How can my client access an interpreter?

2.1 At a doctor or specialist consultation?

2.2 At the pharmacy?

2.3 At the dentist, optometrist, psychologists or other private practitioners?

2.4 At a state school?

2.5 When engaging with the Queensland Police Service?

2.6 At Centrelink? 

2.7 At their local council office? 

2.8 When engaging with the Department of Transport and Main Roads? 

2.9 When engaging with the Department of Infrastructure and Planning? 

2.1 At a doctor or specialist consultation?

If your client is not confident that he or she can fully comprehend the kind of English that is used during a medical consultation, they should ask their local general practitioner about using an interpreter at no charge through the Doctors Priority Line.  

Through an arrangement with Translating and Interpreting (TIS) National, medical practitioners are entitled to access a free telephone interpreting service called the Doctors Priority Line. It is available 24 hours a day, seven days a week. The Doctors Priority Line is intended for general practitioners and specialists to use when providing services that are:

  • claimable under Medicare
  • delivered in private practices
  • provided to non-English speakers who are Australian citizens or permanent residents.

Only doctors who are currently registered for the Doctors Priority line can access the service with TIS National. To access the Doctors Priority Line, doctors simply need to fill out the Medical Practitioners Free Interpreting Registration Form.

2.2 At the pharmacy?

If your client is not confident that he or she can fully comprehend the kind of English that is used when purchasing medical supplies at the pharmacy, they should ask the pharmacist about using an interpreter at no charge through the Doctors Priority Line

Free interpreting services are available to pharmacies for the purpose of dispensing Pharmaceutical Benefits Scheme (PBS) medications. This scheme is aimed at assisting pharmacists to communicate with people about the proper use of medications.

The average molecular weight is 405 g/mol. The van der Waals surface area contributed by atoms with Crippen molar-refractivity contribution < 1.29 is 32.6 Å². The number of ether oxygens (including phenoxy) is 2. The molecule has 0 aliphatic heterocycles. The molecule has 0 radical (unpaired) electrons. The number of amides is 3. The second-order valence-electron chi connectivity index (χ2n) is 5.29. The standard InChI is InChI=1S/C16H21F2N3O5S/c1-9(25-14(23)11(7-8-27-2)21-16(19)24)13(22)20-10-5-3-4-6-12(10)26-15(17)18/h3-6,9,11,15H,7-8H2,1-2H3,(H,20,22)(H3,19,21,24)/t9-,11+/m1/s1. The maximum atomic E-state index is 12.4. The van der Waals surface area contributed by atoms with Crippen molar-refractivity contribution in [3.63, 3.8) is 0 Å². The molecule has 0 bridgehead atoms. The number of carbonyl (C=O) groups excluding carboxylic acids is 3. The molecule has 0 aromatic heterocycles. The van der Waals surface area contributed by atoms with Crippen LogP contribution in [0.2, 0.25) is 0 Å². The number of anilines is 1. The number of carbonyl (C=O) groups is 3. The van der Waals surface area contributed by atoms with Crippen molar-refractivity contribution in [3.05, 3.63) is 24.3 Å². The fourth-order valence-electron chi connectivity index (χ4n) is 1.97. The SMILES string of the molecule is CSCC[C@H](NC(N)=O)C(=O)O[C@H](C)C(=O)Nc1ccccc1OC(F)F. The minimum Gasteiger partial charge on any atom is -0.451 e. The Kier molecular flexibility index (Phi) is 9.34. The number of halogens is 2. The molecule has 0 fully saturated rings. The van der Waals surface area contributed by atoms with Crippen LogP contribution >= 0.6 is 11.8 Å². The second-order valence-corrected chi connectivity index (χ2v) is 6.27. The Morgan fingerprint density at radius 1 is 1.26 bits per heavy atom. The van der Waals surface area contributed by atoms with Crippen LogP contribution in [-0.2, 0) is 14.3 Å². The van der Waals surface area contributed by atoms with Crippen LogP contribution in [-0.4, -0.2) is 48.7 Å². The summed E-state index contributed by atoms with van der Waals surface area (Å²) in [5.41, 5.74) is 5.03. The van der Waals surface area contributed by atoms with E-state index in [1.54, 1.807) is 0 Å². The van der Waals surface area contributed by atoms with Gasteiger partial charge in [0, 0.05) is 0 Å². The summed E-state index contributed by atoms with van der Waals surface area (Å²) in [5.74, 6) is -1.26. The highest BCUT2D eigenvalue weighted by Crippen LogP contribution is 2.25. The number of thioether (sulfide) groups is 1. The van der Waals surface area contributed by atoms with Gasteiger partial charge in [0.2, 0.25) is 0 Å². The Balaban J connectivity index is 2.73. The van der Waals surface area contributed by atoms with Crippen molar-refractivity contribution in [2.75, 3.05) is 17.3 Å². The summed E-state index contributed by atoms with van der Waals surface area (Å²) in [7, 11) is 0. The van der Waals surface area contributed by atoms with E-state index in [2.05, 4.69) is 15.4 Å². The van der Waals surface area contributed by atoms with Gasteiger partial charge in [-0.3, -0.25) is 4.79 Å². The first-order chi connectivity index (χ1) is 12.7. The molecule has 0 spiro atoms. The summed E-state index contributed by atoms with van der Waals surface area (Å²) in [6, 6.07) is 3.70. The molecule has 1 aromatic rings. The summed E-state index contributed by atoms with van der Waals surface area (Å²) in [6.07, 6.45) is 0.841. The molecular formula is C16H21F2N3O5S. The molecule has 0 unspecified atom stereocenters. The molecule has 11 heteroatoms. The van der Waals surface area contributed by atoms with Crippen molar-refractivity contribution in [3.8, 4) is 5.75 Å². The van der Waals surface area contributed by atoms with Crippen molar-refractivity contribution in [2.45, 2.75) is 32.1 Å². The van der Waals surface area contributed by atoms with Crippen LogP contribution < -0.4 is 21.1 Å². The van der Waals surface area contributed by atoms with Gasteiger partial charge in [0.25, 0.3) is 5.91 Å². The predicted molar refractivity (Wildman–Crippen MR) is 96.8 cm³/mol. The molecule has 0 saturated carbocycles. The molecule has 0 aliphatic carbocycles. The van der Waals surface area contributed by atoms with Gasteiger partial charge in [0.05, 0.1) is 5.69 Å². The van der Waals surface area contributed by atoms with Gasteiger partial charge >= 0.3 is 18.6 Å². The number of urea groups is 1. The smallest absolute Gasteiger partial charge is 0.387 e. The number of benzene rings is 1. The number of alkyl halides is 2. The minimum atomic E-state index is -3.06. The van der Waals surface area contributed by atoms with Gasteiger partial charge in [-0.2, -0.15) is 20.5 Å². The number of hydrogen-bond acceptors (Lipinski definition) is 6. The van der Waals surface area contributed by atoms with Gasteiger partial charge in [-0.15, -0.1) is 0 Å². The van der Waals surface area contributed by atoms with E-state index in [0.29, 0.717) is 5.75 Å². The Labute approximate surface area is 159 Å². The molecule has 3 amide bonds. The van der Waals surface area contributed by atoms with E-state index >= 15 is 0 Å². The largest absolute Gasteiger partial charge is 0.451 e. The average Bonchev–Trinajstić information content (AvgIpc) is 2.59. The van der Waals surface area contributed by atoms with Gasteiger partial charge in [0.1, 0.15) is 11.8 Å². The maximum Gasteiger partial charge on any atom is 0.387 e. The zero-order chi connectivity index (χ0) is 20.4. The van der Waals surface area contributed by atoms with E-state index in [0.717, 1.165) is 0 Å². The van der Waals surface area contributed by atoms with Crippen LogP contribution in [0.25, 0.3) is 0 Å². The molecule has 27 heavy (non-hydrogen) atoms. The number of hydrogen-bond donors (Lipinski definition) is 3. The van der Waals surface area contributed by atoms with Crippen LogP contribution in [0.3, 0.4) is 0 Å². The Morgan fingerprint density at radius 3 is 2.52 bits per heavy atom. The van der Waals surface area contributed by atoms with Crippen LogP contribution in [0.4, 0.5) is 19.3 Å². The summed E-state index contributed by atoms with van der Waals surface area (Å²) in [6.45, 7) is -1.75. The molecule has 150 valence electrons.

Visit the TIS National website for a  list of pharmacies that have registered for the use of the free interpreting service in Queensland. To register a pharmacy fill out the Medical Practitioners Free Interpreting registration form.

2.3 At the dentist, optometrist, psychologists or other private practitioners?

Currently there is no funding to cover interpreter costs when accessing interpreters for private practitioners that provide services that NOT claimable under Medicare.

Queensland Health practitioners, for example dentists, are funded to provide interpreters at no charge to the client if required.

2.4 At a state school?

Schools are required to provide an interpreter in situations where they wish to communicate important information to a family or student who has difficulty communicating in English.

When a parent or student requests an interpreter, he/she should be provided with one. It is acceptable for a school to engage an interpreter to assist him/her to communicate even if the client or a family member considers that he/she does not need an interpreter. Often in times of crisis or stress, a person may lose their ability to communicate effectively in a second language.

The presence of an accredited interpreter is important in certain circumstances such as obtaining “informed consent” (health, mental health, school enrolment), raising a record of interview or in the swearing of affidavits or statutory declarations. Costly mistakes leading to complaints may result from neglecting to provide an interpreter in these situations.

When assessing the need for an interpreter, schools should take into account other factors such as gender, levels of literacy, hearing impairment or other communication difficulties. The level of comfort of the client in the interview environment will also impact on the communication outcome even when an interpreter is present.

Interpreters can provide an interpreting service over the telephone or face-to-face. Face-to-face bookings need to be made ahead of time so plan ahead. Requests can also be made for male and female interpreters in sensitive or gender–specific interpreting assignments.

Deaf parents who require interpreters should ask the school to engage a NAATI qualified interpreter from Deaf Services Queensland.

2.5 When engaging with the Queensland Police Service?

Queensland Police Service has a Cultural Support Unit that can assist workers and clients from culturally and linguistically diverse backgrounds if they need matters clarified when engaging with or are having difficulty accessing interpreter services with police. The unit can advise who the Cross Cultural Liaison Officers and Police Liaison Officers are in each region who can assist you.

For more information, call the Cultural Advisory Unit on (07) 3364 3934 or visit the Queensland Police website.

2.6 At Centrelink? 

Centrelink provides interpreters at no cost to customers. Where necessary to support a claim, Centrelink also provides a free translation service for customer documents. Interpreters contracted by Centrelink are covered by confidentiality provisions and a Code of Ethics, which means customers can be reassured that any information learned through an interview conducted by an interpreter will remain confidential. Bilingual staff may be available in some Centrelink Customer Service Centres to help with brief customer enquiries. If an interpreter is not immediately available, Centrelink staff may use a telephone interpreter service to assist customers.